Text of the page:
needs just MS-DOS itself (io.sys and msdos.sys) and the files extracted from
    the BIOS package.

    RC
    --
    R. C. White, CPA
    San Marcos, TX
    rc@corridor.net
    Microsoft Windows MVP

    "Joe Donaldson" <tryitoz@hotmail.com> wrote in message
    news:33cea2e8.0406241620.422535a@posting.google.com...
    > What is best way to Flash Bios Update on a computer?
    >
    >
    > I have run into a few scenarios helping my friends to flash their
    > Bios. Gateway makes it a bit difficult for their older computers.
    >
    > However to make it simple.
    > If I am running Windows 2000 with NTFS, can I take a WIN 98 DOS Boot
    > diskette with the system on it and then copy all the bios update files
    > to it and reboot the computer?
    >
    > I ask this since Windows 2000 and am not sure about XP do not (to my
    > knowledge) have a way to create a DOS Bootable Diskette. I have of
    > course been to www.bootdisk.com
    >
    > ..however I am wondering if my proposed solution would work for all
    > Windows computers since we are flashing the BIOS and this a a pre
    > Windows load event.
    >
    > Thanks, Joe
  2. Archived from groups: microsoft.public.win2000.file_system (More info?)

    Thanks. My big problem now is to create a boot disk for DOS that can read NTFS.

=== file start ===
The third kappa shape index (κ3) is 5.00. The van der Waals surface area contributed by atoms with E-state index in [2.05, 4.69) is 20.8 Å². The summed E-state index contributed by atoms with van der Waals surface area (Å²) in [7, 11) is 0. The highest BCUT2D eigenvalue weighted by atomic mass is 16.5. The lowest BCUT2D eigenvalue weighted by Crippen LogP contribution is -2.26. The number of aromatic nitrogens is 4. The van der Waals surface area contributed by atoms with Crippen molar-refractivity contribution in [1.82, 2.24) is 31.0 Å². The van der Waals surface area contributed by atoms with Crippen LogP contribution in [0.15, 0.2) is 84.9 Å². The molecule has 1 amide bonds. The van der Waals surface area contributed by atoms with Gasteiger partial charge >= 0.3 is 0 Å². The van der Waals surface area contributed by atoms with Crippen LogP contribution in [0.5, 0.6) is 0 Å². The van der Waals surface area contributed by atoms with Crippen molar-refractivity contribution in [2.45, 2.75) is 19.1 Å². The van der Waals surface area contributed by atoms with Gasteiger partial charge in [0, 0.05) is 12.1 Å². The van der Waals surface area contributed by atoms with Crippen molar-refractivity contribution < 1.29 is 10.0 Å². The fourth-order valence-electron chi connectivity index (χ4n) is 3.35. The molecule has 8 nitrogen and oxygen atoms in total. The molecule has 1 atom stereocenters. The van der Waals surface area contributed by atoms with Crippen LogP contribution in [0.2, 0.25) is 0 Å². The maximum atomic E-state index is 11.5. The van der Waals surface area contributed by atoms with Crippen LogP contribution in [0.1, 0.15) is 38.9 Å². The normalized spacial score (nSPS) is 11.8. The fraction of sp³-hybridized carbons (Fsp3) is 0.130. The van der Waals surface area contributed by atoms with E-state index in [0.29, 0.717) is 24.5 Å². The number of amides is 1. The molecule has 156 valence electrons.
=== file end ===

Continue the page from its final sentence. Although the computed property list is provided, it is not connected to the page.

THanks, Joe

    "R. C. White" <RCWhite@msn.com> wrote in message news:<eCZ$DlrWEHA.1368@TK2MSFTNGP10.phx.gbl>...
    > Hi, Joe.
    >
    > As you know, "how to flash a BIOS" is not a Windows question because the
    > BIOS flash happens long before Windows begins to load.
    >
    > In WinXP, it's very easy to make an MS-DOS startup diskette. (I haven't
    > used Win2K in nearly 3 years, so I've forgotten how to do it there.) Just
    > make sure a blank (or expendable) diskette is in the floppy drive. Then
    > right-click on Drive A: in My Computer (or Windows Explorer). Choose
    > Format..., then on the next menu, choose "Create an MS-DOS startup disk".
    >
    > This creates an MS-DOS boot floppy that just boots MS-DOS - and quits at the
    > A:> prompt. You can then add whatever drivers, utilities or other programs
    > that you need or want on that floppy. If your hard drive volumes are
    > formatted FAT (any version), you can read them after booting from the
    > floppy, but you can't read any NTFS volumes (without a third-party program).
    >
    > The only BIOS flashes I've done have been for mobos with Award BIOS - never
    > a Gateway. I download a self-extracting .exe file of about 256 KB; this
    > extracts into a .bin file containing the actual BIOS code, and AWDFLASH.EXE,
    > which writes that .bin to the EEPROM, plus a .bat file with the proper
    > command, and a Readme. All these extracted files fit comfortably on the
    > boot floppy, so I just extract them to there, then set my computer to boot
    > from the floppy and reboot. After the flash completes, I remove the floppy